As we travelled further out into the bay the wind picked up. But the direction of the waves was more towards the north (north-northwest to be exact). We decided it was time to try and ride some waves. If the waves brought us too far to the west we could always tack east to correct.
The sun rising in the east trying to shine through the clouds was a delightful sight (forgive me for the etymological wordplay). Below is the second bit of crudely edited video from the paddle.
The waves and wind were not super strong but they were enough to catch and gain some speed. At one point during our crossing, an eagle soared overhead which was a herald for our landing at Mud Bay. Unfortunately, it happened just after I had turned off the camera to conserve the battery. A lesson learned from my previous 360-degree camera adventure in the Squamish River Estuary. Below is the third section of the video from the paddle. Be sure to use the scrolling feature and check out the view from all directions. You can see that I do a bit of submarining, i.e. the nose of the board submerges into the water as the board is accelerating and lifted from behind by the oncoming wave. The track playing, “The 1919 Influenza Blues“, does not quite fit the activity but I chose it for the times.
Here is the last sequence of the video before I lose power. I asked Trevor what track he had bumping in his head through our paddle and he replied Nice Rec. “No Script” by Mars Jackson was the first track that came up on Spotify when I searched for Nice Rec.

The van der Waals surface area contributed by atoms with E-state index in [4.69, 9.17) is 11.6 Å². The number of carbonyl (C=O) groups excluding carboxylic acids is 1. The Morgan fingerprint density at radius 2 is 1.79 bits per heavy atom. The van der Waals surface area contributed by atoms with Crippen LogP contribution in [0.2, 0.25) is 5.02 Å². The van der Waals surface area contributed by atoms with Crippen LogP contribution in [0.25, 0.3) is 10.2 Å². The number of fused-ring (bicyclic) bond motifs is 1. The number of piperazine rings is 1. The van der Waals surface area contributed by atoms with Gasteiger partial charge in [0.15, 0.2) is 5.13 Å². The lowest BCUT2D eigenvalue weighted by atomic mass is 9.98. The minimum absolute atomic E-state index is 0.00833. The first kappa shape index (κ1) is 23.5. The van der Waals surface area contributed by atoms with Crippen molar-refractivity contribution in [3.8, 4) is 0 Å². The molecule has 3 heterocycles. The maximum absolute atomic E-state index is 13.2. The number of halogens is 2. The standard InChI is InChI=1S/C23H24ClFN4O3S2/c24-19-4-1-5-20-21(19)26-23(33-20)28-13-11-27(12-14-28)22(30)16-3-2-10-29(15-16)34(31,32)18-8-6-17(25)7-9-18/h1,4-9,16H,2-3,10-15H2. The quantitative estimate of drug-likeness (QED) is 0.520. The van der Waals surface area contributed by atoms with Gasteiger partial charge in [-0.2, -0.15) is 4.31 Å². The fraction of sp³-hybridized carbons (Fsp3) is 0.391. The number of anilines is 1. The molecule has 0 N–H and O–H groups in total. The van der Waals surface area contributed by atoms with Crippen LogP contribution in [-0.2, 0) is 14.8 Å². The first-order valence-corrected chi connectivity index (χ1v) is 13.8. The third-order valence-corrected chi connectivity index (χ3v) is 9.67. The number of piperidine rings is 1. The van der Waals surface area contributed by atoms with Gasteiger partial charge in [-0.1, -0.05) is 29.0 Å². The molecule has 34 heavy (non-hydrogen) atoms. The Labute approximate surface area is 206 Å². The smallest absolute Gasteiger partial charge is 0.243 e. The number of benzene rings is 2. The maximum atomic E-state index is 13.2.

We ended up too far west at 88th Street and we were worried that Trevor’s vehicle was missing from the dike. When we realized we were off course we made our way east towards 96th Street through the shallow waters and were pleased to spot Trevor’s vehicle where we had left it. The wind was strong here as we were at the end of the fetch and we made our way to the shoreline. The tide was high, but as expected the exit was not pleasant. There is a reason it is called “Mud Bay”. I made my way to the shoreline only to find a very thick line of floating seagrass that I would need to cross. Not wanting to have to pluck all of the grass off after exiting the water I decided to dismount early and wade through the grass on foot. When I touched down to the seafloor my foot just kept going. I sunk into almost a foot of mud. I could feel it roll over the top of my booties and sink in. Oh well! I waded through with my board held high and then clambered up to the dike embankment.
Unfortunately, when we got to the car we noticed what we thought was a ticket on the windshield. Fortunately, it was a warning notice and not a ticket. Lesson learned and in the future, we will need to park down on the street if we are to repeat this paddle.
We both saw the $125 price point initially and were super sullen but then elated to see that it was just a warning. Message heard and Metro Vancouver and thank you Officer 61119 for warning/leniency.
While packing up on the dike we had several eagles fly overhead. At one point down on the water, one of the eagles was dragging what looked to be a seagull through the water dropping it and then fetching it?! Unfortunately, I missed the opportunity to capture it so you will just have to picture it in your head. I did get a few shots of some eagles flying overhead and perched on the house at the end of the street.
And then two young eagles (they did not have the characteristic white head) came and landed in the tree at the end of the road!
On Saturday night we did take out from Modern Burger at their new (to me) Broadway location. Their previous location was destroyed by a fire a few years ago. I had ordered one turkey burger, my attempt to reduce my carbon footprint by avoiding beef, but had wished I had two. So, when I got home from my paddle it was Modern Burger for lunch. Along with a post-paddle pint!